The same day the tipi went up, however, no less than six police officers arrived at the camp to deliver a single piece of paper, ordering that Walking with our Angels remove their tipi as they were violating Wascana Park bylaws. In four days, as reported by Walking with our Angels (@walkingwithour1) on twitter, no Sask Party politicians have come to speak with anyone at the camp, yet police have been dispatched to the location several times.
This is just another example of a narrative that has been repeated with maddening consistency in Saskatchewan and across Canada: people suffer and die because of systematic neglect, they or their families speak out in anger, and instead of showing any change or remorse the government sends in cops to do more harm.
It happened before just weeks ago when, after a public outcry across the city, the Saskatchewan Health Association apologized to the family of Samwel Uko and finally revealed the disturbing details of his ER visit before his death. Samwel was a student at our own university, an athlete who brought joy to the lives of his friends and family, and he was ejected from Emergency twice after clearly stating that he was in crisis and needed medical attention. His name joined hundreds of others in the Black Lives Matter demonstration in Regina, but he should still be here. Would a white boy struggling with the same depression have been escorted out of the hospital by police while seeking treatment for himself? Why were police dispatched to an ER when Samwel was a danger only to himself? Why did Samwel die after that, with no one seeing that he got to safety?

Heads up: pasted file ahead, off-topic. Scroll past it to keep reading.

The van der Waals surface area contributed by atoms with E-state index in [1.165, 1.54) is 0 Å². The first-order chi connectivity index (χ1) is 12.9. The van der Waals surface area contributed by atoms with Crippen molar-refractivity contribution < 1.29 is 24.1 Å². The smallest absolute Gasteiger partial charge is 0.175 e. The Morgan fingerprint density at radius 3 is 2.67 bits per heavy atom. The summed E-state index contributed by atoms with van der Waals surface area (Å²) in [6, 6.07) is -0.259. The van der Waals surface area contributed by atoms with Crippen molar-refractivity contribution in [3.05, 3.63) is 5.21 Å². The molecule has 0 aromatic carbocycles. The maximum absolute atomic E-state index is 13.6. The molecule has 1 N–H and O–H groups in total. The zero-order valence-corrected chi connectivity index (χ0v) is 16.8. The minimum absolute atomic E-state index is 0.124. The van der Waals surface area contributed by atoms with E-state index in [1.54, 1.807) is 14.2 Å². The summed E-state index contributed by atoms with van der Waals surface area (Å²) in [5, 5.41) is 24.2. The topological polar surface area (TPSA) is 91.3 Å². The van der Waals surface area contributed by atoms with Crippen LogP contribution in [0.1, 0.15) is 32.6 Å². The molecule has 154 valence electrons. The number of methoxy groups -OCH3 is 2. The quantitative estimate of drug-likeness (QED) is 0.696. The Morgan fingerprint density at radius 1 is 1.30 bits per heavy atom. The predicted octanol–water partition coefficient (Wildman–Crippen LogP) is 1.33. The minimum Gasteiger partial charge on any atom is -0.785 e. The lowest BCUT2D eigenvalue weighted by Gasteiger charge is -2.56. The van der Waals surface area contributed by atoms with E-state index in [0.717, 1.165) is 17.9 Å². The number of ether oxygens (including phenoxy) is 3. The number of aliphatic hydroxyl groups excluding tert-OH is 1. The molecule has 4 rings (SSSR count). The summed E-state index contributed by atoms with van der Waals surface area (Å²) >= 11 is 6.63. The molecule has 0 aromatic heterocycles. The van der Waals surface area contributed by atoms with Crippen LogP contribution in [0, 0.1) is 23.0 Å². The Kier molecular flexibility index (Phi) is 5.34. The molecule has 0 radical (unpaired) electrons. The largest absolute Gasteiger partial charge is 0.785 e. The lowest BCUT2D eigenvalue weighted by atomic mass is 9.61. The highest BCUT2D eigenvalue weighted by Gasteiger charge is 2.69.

Outside of Saskatchewan, “wellness checks” by police – another deadly intersection between mental health “care” and law enforcement – have killed at least four people in the past few months: Ejaz Choudry, an elderly Muslim man who lived with schizophrenia. Chantel Moore, an Indigenous mother from Tla-o-qui-aht First Nation who was in danger from abuse. Regis Korchinski-Paquet, a Black woman, and D’Andre Campbell, a Black man, both young and in crisis. I would like readers to really think about what this means: police arrived in response to a medical emergency and killed the person who asked for help. For this to happen even once is monstrous. For it to happen four times in such a short period, during a pandemic, defies words. None of these people were white, and I as well as any white person with mental illness knows that whiteness deeply changes the way we would be treated in situations just like this.